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Wednesday, 3 October 2012

Your child’s health and safety when travelling abroad

Thousands of teenagers go on holiday without their parents every year. You can help them avoid potential problems by making sure their insurance, travel documents and vaccinations are in order before they leave. You should also make sure they know the dangers of alcohol, drugs and unsafe sex.

Planning, insurance and travel documents for your child’s holiday

You can never be sure that your child’s holiday will go without a hitch. Checking they’ve planned their trip well and are properly insured will mean they’ll be prepared if something goes wrong.

Planning ahead

Once your child has decided where they are going to go, you should make sure they:

  • book an appointment with their GP at least six weeks before going to check what vaccinations are needed
  • buy a good guidebook so they have information about their destination and know about local laws and customs
  • make a note of the address of the nearest British embassy or consulate in case of an emergency

Insurance

In case your child has a problem with travel, illness or loss of possessions - or has an accident abroad - you should:

  • get travel insurance and check that the cover is appropriate for their trip (for example, some activities may require an additional premium)
  • make sure the travel agent being used is a member of the Association of British Travel Agents (ABTA)
  • make sure the holiday package is ATOL protected if they are flying (ATOL stands for Air Travel Organisers’ Licensing)

Travel documents

To make sure your child has a smooth trip, and to ensure you know their whereabouts in case of an emergency, remind them to:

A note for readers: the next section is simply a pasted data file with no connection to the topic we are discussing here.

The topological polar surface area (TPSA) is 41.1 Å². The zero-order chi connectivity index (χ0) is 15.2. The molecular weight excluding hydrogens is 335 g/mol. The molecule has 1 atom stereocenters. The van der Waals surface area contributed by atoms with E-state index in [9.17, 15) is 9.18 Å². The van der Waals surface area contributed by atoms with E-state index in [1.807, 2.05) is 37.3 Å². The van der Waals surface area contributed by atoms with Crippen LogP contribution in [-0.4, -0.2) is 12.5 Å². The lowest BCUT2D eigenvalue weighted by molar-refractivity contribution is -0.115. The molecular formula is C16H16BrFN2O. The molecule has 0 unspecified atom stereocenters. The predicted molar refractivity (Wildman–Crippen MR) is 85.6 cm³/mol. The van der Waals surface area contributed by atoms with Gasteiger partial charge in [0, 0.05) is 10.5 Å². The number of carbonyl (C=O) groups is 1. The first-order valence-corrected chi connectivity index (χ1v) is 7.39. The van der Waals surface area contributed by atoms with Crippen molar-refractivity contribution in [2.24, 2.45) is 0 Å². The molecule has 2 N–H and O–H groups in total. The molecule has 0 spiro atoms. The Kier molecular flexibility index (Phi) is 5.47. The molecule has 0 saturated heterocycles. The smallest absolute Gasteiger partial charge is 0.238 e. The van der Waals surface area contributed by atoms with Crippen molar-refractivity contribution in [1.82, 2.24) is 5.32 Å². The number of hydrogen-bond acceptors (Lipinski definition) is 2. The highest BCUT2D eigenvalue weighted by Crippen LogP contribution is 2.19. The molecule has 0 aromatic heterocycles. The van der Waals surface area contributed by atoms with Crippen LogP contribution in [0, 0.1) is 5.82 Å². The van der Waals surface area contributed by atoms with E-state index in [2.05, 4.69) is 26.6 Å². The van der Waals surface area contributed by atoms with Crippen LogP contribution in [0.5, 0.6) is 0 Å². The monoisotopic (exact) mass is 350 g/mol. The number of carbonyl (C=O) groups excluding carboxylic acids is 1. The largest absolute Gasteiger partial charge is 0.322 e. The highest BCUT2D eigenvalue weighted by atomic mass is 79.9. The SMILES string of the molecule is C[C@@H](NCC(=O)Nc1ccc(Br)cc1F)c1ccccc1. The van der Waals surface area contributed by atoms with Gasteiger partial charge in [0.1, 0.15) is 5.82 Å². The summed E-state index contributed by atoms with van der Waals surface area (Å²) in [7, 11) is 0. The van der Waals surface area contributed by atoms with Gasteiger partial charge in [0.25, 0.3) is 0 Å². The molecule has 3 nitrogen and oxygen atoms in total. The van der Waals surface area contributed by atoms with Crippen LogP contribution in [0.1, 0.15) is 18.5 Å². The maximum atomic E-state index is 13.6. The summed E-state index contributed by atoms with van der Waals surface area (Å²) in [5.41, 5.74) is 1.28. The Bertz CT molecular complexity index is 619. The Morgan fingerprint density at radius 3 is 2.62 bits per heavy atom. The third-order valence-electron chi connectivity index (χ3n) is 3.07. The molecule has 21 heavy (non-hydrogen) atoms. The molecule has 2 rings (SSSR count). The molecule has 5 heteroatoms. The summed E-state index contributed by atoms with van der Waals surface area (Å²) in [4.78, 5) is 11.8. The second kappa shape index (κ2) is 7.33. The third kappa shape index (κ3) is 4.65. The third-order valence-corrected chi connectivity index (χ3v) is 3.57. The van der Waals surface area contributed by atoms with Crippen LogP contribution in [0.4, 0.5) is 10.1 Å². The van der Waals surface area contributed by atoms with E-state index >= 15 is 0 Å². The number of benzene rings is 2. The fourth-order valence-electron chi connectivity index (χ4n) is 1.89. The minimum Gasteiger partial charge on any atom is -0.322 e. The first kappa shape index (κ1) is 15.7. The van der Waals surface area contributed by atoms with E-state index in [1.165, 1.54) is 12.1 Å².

• check their passport is valid and ensure they’ve organised any necessary visas
  • make copies of their passport, insurance policy (including the 24-hour emergency number) and tickets and leave them with family and friends 
  • ask them to leave a copy of their itinerary and a way of contacting them with family and friends
  • ask their bank if they’ll be able to use the cash machines in the places they’re going to
  • exchange enough money for the trip and some back-up funds like travellers’ cheques, sterling or US dollars

Drinking alcohol in other countries

Make sure your child is aware of the legal drinking age in the places they’re going to. They should also know that being under the influence of alcohol can mean that their insurance is not valid.

If your child is likely to drink alcohol while abroad, they should:

  • be aware of and respect local attitudes to alcohol
  • keep an eye on their drinks (drugs can be put into ignored drinks)
  • avoid activities like swimming or skiing
  • never take alcohol into countries where it is prohibited
  • understand that being drunk in public is frowned upon wherever you are

The dangers of using or smuggling drugs abroad

As with alcohol, if your child is involved in an incident while under the influence of drugs they might not be covered by insurance.

Before going abroad you should make sure your child understands that penalties for breaking drug laws are often severe. They might include heavy fines and long prison sentences in grim conditions. Some countries still have the death penalty.

Tell your child that they should never:

  • carry packages through customs for other people
  • sit in someone else's vehicle when going through customs or crossing a border – they should always get out and walk
  • let anyone else pack their luggage or leave it unattended
  • lend a vehicle they’re driving to anyone else
  • give medicines prescribed for them by a doctor to anyone else

The importance of safe sex on holiday

You should ensure that your child knows about the dangers of having unprotected sex while they’re on holiday. This can reduce the chance of unwanted pregnancy or contracting sexually transmitted infections (STIs) like HIV/Aids, chlamydia or gonorrhea.

They should also understand that cultural attitudes towards relationships differ in other countries. Acceptable behaviour in the UK can, in some societies, cause deep offence or misunderstanding.

Getting more information about your child’s destination

The Foreign & Commonwealth Office (FCO) website has travel advice by country. This includes information about entry requirements, local customs, healthcare and general public safety. You can also call them on 020 7008 1500.                  

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